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If you are wondering where the data of this site comes from, please visit https://api.github.com/users/erictraut/events. GitMemory does not store any data, but only uses NGINX to cache data for a period of time. The idea behind GitMemory is simply to give users a better reading experience.
Eric Traut erictraut Microsoft Corp. Redmond, WA Eric is a Technical Fellow at Microsoft. He has worked on many projects including HyperV, Windows Core OS, Skype, Pyright, and AI for Autonomous Systems

microsoft/pyright 6991

Static type checker for Python

microsoft/ReSub 605

A library for writing React components that automatically manage subscriptions to data sources simply by accessing them

microsoft/NoSQLProvider 90

A cross-browser/platform indexeddb-like client library

microsoft/SyncTasks 32

An explicitly non-A+ Promise library that resolves promises synchronously

microsoft/bonsai-simulink 13

Microsoft Bonsai Simulink Toolbox and sample models

microsoft/FMU-bonsai-connector 1

A connector for integrating FMU models with Microsoft Project Bonsai.

erictraut/attrs 0

Python Classes Without Boilerplate

erictraut/bonsaiai.github.io 0

Bonsai's Slate Developer Documentation

erictraut/microsoft-bonsai-api 0

A collection of libraries for interfacing simulators with the Bonsai platform.

erictraut/NoSQLProvider 0

A cross-browser/platform indexeddb-like client library

issue commentmicrosoft/pyright

Subtly incorrect import resolution with relative imports

Yes, the Python import mechanism leaves much to be desired. The runtime logic for import has order-dependent side effects that are difficult or impossible to model statically (and difficult for any programmer to reason about!). Python code that relies on such side effects is arguably buggy, or at least extremely fragile and likely to break when seemingly innocuous changes are made in other source files or libraries.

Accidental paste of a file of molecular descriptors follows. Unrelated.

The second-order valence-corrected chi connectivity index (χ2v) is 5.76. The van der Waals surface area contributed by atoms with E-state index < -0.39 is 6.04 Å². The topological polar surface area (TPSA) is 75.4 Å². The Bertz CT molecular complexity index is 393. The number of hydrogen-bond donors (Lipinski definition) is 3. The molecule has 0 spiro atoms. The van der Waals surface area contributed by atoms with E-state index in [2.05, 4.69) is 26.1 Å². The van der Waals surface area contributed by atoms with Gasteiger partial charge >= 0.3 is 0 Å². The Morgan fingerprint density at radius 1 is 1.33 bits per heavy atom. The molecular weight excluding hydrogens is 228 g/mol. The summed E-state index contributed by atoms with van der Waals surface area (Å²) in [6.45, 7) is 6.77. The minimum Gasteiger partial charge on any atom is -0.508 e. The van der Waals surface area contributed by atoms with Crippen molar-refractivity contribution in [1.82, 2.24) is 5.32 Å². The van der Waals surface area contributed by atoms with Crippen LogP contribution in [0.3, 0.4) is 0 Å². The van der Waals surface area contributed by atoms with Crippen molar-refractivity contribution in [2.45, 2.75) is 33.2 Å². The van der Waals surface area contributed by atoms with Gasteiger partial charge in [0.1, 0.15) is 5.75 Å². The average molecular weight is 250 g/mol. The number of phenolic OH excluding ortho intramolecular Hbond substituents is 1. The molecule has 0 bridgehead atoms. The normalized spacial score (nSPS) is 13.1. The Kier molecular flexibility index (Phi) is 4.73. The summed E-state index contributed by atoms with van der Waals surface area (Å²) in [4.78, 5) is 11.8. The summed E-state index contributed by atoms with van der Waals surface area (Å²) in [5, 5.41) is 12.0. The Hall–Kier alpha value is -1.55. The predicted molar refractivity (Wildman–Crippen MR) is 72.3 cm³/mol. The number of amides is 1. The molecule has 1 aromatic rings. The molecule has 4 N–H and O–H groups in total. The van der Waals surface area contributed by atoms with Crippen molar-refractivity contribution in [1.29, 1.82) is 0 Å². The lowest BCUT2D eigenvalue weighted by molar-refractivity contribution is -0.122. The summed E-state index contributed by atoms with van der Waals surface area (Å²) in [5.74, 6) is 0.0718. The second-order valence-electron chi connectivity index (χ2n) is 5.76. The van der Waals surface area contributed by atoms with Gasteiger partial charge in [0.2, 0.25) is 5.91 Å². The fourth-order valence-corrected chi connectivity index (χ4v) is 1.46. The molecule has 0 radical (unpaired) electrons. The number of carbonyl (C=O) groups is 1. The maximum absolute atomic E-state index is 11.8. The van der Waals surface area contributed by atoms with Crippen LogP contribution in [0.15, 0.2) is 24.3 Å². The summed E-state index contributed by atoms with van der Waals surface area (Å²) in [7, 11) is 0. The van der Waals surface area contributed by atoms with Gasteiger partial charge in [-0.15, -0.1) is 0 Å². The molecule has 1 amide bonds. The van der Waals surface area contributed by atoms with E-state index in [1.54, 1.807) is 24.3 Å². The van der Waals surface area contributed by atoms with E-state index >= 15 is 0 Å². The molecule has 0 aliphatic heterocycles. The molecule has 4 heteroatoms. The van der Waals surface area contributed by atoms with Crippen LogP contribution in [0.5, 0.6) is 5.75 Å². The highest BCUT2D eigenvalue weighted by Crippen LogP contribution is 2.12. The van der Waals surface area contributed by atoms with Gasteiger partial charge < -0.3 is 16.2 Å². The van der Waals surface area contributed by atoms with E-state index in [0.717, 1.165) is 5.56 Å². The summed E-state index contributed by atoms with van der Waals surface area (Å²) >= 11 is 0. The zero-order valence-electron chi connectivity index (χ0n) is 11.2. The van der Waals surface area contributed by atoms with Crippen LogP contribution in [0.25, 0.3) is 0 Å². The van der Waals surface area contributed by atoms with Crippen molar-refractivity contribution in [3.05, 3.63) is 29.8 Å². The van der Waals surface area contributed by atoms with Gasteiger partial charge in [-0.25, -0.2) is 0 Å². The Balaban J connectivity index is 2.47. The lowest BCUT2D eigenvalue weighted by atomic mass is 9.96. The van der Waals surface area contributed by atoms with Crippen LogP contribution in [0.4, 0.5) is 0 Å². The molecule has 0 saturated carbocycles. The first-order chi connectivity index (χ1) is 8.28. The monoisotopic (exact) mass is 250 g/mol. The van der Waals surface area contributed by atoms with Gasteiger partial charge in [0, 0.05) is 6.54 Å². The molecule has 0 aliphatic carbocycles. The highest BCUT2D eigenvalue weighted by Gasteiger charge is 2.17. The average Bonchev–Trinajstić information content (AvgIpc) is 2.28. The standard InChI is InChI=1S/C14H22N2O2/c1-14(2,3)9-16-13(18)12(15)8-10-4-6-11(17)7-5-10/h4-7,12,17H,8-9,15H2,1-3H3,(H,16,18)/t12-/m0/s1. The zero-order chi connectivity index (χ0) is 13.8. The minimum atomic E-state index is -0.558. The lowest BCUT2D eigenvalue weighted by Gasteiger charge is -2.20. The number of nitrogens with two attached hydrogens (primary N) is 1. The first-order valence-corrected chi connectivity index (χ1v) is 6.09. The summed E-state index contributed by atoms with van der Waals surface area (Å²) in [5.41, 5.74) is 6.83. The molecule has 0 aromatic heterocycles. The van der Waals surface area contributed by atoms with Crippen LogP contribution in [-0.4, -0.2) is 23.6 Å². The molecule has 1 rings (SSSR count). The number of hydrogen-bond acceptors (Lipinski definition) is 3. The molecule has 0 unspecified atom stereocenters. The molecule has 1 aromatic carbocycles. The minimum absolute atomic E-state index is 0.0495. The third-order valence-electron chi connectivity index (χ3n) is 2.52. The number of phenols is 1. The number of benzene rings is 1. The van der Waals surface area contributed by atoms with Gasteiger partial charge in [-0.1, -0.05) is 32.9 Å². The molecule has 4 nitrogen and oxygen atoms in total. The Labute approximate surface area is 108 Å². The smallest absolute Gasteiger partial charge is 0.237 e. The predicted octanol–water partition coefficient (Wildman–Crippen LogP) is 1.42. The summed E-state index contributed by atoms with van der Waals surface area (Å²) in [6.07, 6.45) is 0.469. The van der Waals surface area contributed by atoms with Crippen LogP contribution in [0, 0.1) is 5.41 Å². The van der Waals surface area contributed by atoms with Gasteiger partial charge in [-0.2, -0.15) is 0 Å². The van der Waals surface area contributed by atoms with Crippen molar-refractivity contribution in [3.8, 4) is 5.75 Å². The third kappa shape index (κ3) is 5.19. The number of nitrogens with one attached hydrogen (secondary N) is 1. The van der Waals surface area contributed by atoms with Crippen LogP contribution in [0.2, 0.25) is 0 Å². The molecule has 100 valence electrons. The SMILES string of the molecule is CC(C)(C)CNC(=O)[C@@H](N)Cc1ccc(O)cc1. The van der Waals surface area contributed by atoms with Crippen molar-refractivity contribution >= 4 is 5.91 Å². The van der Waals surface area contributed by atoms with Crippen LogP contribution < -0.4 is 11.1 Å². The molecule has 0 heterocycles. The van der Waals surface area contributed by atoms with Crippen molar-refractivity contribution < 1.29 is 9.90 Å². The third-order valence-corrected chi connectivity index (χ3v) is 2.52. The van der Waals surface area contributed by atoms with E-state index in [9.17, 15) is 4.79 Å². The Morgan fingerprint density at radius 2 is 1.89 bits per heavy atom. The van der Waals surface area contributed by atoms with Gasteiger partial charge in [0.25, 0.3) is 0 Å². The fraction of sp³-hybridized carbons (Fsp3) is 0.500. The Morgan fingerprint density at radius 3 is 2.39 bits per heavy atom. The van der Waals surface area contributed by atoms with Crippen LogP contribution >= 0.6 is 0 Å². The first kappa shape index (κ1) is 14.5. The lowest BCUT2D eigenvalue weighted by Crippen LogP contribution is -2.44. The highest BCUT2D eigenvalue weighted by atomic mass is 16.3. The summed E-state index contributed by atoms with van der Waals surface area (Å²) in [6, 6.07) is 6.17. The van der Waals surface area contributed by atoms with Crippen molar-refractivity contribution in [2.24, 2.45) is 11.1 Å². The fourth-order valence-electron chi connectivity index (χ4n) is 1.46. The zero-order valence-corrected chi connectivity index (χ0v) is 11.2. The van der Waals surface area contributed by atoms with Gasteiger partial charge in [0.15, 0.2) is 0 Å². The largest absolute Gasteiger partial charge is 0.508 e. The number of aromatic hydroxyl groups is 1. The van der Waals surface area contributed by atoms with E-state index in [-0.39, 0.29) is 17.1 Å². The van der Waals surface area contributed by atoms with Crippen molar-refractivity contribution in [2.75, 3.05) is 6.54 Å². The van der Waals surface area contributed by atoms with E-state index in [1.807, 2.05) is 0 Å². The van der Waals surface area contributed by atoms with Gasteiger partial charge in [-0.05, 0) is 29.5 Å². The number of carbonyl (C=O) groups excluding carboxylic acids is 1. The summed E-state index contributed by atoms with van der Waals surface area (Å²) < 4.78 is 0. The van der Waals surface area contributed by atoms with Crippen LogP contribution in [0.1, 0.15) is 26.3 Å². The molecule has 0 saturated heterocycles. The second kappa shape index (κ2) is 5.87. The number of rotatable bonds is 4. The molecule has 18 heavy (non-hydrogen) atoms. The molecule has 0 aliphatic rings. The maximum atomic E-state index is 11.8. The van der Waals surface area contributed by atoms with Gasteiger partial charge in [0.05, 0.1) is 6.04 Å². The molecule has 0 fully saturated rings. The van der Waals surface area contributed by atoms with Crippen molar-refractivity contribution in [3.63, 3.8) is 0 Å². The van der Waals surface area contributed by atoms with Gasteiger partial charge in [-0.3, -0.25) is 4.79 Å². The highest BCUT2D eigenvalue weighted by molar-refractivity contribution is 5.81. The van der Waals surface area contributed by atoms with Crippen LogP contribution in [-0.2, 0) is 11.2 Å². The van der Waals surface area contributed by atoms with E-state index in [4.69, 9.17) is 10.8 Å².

In pyright, we don't attempt to model such side effects, since we'd end up being wrong as often as we're right. Instead, we always assume that all import-related effects across files are independent of each other (i.e. we assume that module imports may be resolved in any arbitrary order at runtime). And we assume that import-related effects within a file are applied in file order with the last one "winning". That's why you're seeing in the example above that the type of ambiguous is resolved as a module rather than a str. If you swap the order of the last two lines in a/__init__.py, you'll see that the result changes accordingly.

One could argue that in this particular example, the behavior is deterministic and statically determinable, but this quickly falls apart with a small change to the code. For example, what is the correct behavior in this case?

### a/__init__.py
if some_condition:
    import a.ambiguous
from .b import ambiguous
from .ambiguous import foo

Interestingly, it appears that mypy always determines the type to be str regardless of the ordering, which also does not match the runtime behavior. So mypy also falls back on a heuristic, but I haven't been able to determine what rules it uses.

My inclination is to stick with our current heuristic rather than attempting to do something more complicated, which will also be wrong some of the time — but harder to predict and reason about.

With the current simple heuristic in place, you can get the intended behavior simply by reordering the statements in the file. Of course, it would be even better to eliminate the dependency on import side effects regardless of statement ordering.

smackesey

comment created time in 6 hours

issue commentmicrosoft/pyright

Exhaustive return points fails for two union typed variables

The challenge here is that pyright's type analysis engine is a just-in-time evaluator. When it is asked to evaluate the type of a parse tree node, it can satisfy that request by evaluating a minimal number of other dependent types. It hops around (even between files) as necessary to satisfy the original request, and it caches the type of evaluated nodes in memory to satisfy subsequent requests.

By contrast, mypy always analyzes entire files, and it performs multiple passes until all types in the file converge.

Pyright's approach performs much better, and it is key to providing interactive language service features like completion suggestions, which must return results to the user with minimal delay.